You are never too old to learn. Learning something new or improving your existing skills is becoming increasingly popular with older people and there are lots of opportunities out there for you to try, many of them free of charge.
Retirement is a good time to start doing something you always wanted to do but never had the time for. From informal learning to languages and degree courses, there’s something to interest everyone. There are also evening and weekend courses for those who want to keep working but are keen to learn new things in their spare time.
Classes and courses
Classes are no longer confined to evenings – there are part-time, day, weekend, online and distance learning classes to choose from.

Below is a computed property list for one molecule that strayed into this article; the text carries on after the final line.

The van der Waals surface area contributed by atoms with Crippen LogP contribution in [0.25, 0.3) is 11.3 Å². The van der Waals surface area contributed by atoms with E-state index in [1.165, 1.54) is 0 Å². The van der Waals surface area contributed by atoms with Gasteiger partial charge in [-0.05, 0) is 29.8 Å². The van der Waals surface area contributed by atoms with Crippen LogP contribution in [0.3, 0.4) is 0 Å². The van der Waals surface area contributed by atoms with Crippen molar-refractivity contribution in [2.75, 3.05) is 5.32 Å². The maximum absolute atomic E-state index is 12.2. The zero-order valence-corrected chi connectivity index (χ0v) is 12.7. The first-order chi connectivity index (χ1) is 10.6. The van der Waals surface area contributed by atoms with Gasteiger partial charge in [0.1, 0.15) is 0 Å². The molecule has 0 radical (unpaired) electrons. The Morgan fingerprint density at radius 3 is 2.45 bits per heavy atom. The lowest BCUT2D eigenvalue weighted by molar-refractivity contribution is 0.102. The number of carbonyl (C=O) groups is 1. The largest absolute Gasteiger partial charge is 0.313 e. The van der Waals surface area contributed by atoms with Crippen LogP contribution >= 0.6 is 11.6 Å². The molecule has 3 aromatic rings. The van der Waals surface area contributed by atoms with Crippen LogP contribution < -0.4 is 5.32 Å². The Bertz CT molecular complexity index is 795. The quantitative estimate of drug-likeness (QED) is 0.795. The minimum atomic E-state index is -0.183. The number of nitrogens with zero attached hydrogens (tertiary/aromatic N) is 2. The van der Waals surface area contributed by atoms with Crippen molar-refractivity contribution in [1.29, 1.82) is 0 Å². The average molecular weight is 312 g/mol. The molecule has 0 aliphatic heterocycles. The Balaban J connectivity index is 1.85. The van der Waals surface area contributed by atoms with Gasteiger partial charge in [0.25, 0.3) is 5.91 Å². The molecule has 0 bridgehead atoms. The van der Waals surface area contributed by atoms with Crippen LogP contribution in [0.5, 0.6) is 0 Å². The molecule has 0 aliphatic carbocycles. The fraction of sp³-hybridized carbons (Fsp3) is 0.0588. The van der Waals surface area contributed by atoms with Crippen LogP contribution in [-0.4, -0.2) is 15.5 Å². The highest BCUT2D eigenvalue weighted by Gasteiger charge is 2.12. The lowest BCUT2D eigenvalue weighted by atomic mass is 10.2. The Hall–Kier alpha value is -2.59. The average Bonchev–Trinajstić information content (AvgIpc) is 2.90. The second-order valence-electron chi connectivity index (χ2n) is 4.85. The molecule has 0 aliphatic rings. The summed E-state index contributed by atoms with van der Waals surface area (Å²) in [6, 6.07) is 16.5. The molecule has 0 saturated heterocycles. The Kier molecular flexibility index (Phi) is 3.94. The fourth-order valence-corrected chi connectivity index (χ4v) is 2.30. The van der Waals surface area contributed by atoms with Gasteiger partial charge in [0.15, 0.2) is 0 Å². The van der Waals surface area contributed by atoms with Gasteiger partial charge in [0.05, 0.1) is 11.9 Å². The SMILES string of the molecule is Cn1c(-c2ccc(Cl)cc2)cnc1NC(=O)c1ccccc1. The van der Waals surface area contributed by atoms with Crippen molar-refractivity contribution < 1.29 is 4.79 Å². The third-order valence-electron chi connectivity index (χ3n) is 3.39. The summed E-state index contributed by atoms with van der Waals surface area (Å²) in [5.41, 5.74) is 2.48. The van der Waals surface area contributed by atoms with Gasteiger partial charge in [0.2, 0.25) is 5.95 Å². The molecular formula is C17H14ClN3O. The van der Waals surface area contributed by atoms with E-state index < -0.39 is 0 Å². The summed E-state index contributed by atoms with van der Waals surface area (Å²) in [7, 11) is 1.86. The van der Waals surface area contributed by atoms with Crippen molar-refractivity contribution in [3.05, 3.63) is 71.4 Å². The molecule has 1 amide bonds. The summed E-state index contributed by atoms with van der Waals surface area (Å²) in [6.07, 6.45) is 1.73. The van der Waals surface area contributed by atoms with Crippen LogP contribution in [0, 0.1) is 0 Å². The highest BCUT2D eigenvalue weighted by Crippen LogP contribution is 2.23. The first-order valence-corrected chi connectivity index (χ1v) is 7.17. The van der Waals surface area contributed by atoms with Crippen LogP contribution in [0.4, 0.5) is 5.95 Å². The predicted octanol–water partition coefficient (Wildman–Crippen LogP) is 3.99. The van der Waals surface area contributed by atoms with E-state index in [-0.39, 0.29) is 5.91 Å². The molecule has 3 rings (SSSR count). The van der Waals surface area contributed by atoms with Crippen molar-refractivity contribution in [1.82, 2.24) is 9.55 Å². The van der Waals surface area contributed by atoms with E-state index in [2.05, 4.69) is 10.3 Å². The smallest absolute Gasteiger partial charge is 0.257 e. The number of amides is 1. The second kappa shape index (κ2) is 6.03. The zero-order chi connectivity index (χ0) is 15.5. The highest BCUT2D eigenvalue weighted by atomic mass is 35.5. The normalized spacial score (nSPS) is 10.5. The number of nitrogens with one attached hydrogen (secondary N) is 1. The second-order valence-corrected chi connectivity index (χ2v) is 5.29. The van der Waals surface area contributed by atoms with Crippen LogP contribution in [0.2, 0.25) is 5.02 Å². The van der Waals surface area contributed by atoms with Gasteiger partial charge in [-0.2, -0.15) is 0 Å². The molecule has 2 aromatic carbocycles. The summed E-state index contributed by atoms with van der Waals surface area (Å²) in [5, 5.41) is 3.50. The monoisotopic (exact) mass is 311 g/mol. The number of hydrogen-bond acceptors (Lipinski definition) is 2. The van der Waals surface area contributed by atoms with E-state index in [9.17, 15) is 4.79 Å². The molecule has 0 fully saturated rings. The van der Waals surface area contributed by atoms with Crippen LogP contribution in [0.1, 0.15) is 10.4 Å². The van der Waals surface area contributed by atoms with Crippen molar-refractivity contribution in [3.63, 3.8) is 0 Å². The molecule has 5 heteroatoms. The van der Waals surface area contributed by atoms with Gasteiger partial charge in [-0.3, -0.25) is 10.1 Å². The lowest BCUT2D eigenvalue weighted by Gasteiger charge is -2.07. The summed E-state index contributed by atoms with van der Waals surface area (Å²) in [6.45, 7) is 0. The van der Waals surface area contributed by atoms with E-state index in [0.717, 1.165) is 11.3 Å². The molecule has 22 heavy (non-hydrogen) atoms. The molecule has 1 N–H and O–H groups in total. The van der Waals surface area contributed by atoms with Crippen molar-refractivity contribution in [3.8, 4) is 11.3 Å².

Many take place in schools and colleges. Popular classes include languages, photography, yoga, cookery, computer skills, jewellery making and family history.
How to find a course
- The National Careers Service has information about mainly career-focussed courses, great if you are looking for a career change or want to progress in your existing job.
- Local libraries have details of local courses and computer facilities if you need them for the course.
- Your local council can give you details of courses for adult learners in your area. You can find them in the phone book.
- Age UK coordinates a network of computer training centres providing jargon-free training tailored to people in later life. If you’d like to learn more about computers and the internet see our computer training courses.
- Learn Direct has a network of local centres offering computer-based teaching. Their courses are mainly vocational skills, English, maths and business.
- The University of the Third Age (U3A) consists of local groups of older people (in their ‘third age’) whose members run informal courses, study groups and talks.